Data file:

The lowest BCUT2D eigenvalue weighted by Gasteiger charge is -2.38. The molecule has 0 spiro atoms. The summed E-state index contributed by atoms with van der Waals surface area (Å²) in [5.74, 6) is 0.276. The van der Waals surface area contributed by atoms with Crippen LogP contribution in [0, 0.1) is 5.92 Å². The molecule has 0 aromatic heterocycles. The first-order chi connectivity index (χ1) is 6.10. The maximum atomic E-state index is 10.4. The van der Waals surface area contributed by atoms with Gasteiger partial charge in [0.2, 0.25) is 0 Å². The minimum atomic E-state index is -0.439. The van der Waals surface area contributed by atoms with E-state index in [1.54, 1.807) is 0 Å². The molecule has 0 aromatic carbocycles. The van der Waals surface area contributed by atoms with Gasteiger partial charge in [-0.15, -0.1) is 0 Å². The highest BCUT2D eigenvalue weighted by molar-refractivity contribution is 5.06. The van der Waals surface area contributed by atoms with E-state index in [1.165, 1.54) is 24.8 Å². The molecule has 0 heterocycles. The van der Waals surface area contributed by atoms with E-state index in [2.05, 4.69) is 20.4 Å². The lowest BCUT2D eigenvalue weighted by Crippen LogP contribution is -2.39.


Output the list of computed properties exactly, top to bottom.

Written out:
The lowest BCUT2D eigenvalue weighted by Gasteiger charge is -2.38. The molecule has 0 spiro atoms. The summed E-state index contributed by atoms with van der Waals surface area (Å²) in [5.74, 6) is 0.276. The van der Waals surface area contributed by atoms with Crippen LogP contribution in [0, 0.1) is 5.92 Å². The molecule has 0 aromatic heterocycles. The first-order chi connectivity index (χ1) is 6.10. The maximum atomic E-state index is 10.4. The van der Waals surface area contributed by atoms with Gasteiger partial charge in [0.2, 0.25) is 0 Å². The minimum atomic E-state index is -0.439. The van der Waals surface area contributed by atoms with E-state index in [1.54, 1.807) is 0 Å². The molecule has 0 aromatic carbocycles. The van der Waals surface area contributed by atoms with Gasteiger partial charge in [-0.15, -0.1) is 0 Å². The highest BCUT2D eigenvalue weighted by molar-refractivity contribution is 5.06. The van der Waals surface area contributed by atoms with E-state index in [1.165, 1.54) is 24.8 Å². The molecule has 0 heterocycles. The van der Waals surface area contributed by atoms with E-state index in [2.05, 4.69) is 20.4 Å². The lowest BCUT2D eigenvalue weighted by Crippen LogP contribution is -2.39.